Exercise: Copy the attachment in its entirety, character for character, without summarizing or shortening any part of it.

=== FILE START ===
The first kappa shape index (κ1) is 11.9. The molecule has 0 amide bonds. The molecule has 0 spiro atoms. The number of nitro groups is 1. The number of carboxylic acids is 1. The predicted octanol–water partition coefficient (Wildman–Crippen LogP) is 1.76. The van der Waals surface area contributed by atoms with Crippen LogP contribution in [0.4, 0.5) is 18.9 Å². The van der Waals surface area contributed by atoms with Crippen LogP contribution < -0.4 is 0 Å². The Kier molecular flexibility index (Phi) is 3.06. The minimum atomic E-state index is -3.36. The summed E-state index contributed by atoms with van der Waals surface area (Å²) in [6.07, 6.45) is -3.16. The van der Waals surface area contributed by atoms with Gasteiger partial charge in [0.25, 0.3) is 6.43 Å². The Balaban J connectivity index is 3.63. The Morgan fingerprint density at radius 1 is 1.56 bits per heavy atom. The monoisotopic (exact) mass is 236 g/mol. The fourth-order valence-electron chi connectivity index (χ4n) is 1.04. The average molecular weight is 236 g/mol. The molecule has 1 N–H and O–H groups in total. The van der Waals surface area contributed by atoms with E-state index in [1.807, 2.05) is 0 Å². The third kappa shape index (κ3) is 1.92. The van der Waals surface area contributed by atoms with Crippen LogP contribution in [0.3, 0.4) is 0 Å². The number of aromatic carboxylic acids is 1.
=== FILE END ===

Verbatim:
The first kappa shape index (κ1) is 11.9. The molecule has 0 amide bonds. The molecule has 0 spiro atoms. The number of nitro groups is 1. The number of carboxylic acids is 1. The predicted octanol–water partition coefficient (Wildman–Crippen LogP) is 1.76. The van der Waals surface area contributed by atoms with Crippen LogP contribution in [0.4, 0.5) is 18.9 Å². The van der Waals surface area contributed by atoms with Crippen LogP contribution < -0.4 is 0 Å². The Kier molecular flexibility index (Phi) is 3.06. The minimum atomic E-state index is -3.36. The summed E-state index contributed by atoms with van der Waals surface area (Å²) in [6.07, 6.45) is -3.16. The van der Waals surface area contributed by atoms with Gasteiger partial charge in [0.25, 0.3) is 6.43 Å². The Balaban J connectivity index is 3.63. The Morgan fingerprint density at radius 1 is 1.56 bits per heavy atom. The monoisotopic (exact) mass is 236 g/mol. The fourth-order valence-electron chi connectivity index (χ4n) is 1.04. The average molecular weight is 236 g/mol. The molecule has 1 N–H and O–H groups in total. The van der Waals surface area contributed by atoms with E-state index in [1.807, 2.05) is 0 Å². The third kappa shape index (κ3) is 1.92. The van der Waals surface area contributed by atoms with Crippen LogP contribution in [0.3, 0.4) is 0 Å². The number of aromatic carboxylic acids is 1.